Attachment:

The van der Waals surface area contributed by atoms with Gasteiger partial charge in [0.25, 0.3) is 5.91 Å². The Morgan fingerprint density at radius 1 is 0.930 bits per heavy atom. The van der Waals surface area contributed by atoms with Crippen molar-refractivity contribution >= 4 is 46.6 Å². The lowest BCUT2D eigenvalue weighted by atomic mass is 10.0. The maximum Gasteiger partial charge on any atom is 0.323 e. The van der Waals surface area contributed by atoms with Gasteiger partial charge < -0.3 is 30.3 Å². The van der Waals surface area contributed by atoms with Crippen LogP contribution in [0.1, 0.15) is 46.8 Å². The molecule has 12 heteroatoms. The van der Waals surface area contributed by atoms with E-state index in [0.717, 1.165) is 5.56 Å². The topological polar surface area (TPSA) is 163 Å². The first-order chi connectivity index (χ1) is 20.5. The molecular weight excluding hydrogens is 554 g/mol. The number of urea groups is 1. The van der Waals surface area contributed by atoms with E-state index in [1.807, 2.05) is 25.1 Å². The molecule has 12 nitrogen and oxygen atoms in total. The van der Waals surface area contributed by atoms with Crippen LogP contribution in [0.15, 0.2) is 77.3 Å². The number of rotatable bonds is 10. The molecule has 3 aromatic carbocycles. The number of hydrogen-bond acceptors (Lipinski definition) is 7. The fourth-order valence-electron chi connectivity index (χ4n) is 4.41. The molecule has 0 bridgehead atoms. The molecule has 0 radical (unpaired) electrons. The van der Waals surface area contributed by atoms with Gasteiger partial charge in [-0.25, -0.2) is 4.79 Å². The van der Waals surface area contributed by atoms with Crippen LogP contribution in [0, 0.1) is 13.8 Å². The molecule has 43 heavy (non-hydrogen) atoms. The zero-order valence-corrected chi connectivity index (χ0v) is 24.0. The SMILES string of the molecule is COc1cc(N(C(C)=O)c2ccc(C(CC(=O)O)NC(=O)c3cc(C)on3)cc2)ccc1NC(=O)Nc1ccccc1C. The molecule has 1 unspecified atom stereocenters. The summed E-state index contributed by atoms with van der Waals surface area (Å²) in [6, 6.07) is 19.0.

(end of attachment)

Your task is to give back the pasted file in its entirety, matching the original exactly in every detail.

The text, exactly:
The van der Waals surface area contributed by atoms with Gasteiger partial charge in [0.25, 0.3) is 5.91 Å². The Morgan fingerprint density at radius 1 is 0.930 bits per heavy atom. The van der Waals surface area contributed by atoms with Crippen molar-refractivity contribution >= 4 is 46.6 Å². The lowest BCUT2D eigenvalue weighted by atomic mass is 10.0. The maximum Gasteiger partial charge on any atom is 0.323 e. The van der Waals surface area contributed by atoms with Gasteiger partial charge < -0.3 is 30.3 Å². The van der Waals surface area contributed by atoms with Crippen LogP contribution in [0.1, 0.15) is 46.8 Å². The molecule has 12 heteroatoms. The van der Waals surface area contributed by atoms with E-state index in [0.717, 1.165) is 5.56 Å². The topological polar surface area (TPSA) is 163 Å². The first-order chi connectivity index (χ1) is 20.5. The molecular weight excluding hydrogens is 554 g/mol. The number of urea groups is 1. The van der Waals surface area contributed by atoms with E-state index in [1.807, 2.05) is 25.1 Å². The molecule has 12 nitrogen and oxygen atoms in total. The van der Waals surface area contributed by atoms with Crippen LogP contribution in [0.15, 0.2) is 77.3 Å². The number of rotatable bonds is 10. The molecule has 3 aromatic carbocycles. The number of hydrogen-bond acceptors (Lipinski definition) is 7. The fourth-order valence-electron chi connectivity index (χ4n) is 4.41. The molecule has 0 bridgehead atoms. The molecule has 0 radical (unpaired) electrons. The van der Waals surface area contributed by atoms with Gasteiger partial charge in [-0.25, -0.2) is 4.79 Å². The van der Waals surface area contributed by atoms with Crippen LogP contribution in [0, 0.1) is 13.8 Å². The molecule has 43 heavy (non-hydrogen) atoms. The zero-order valence-corrected chi connectivity index (χ0v) is 24.0. The SMILES string of the molecule is COc1cc(N(C(C)=O)c2ccc(C(CC(=O)O)NC(=O)c3cc(C)on3)cc2)ccc1NC(=O)Nc1ccccc1C. The molecule has 1 unspecified atom stereocenters. The summed E-state index contributed by atoms with van der Waals surface area (Å²) in [6, 6.07) is 19.0.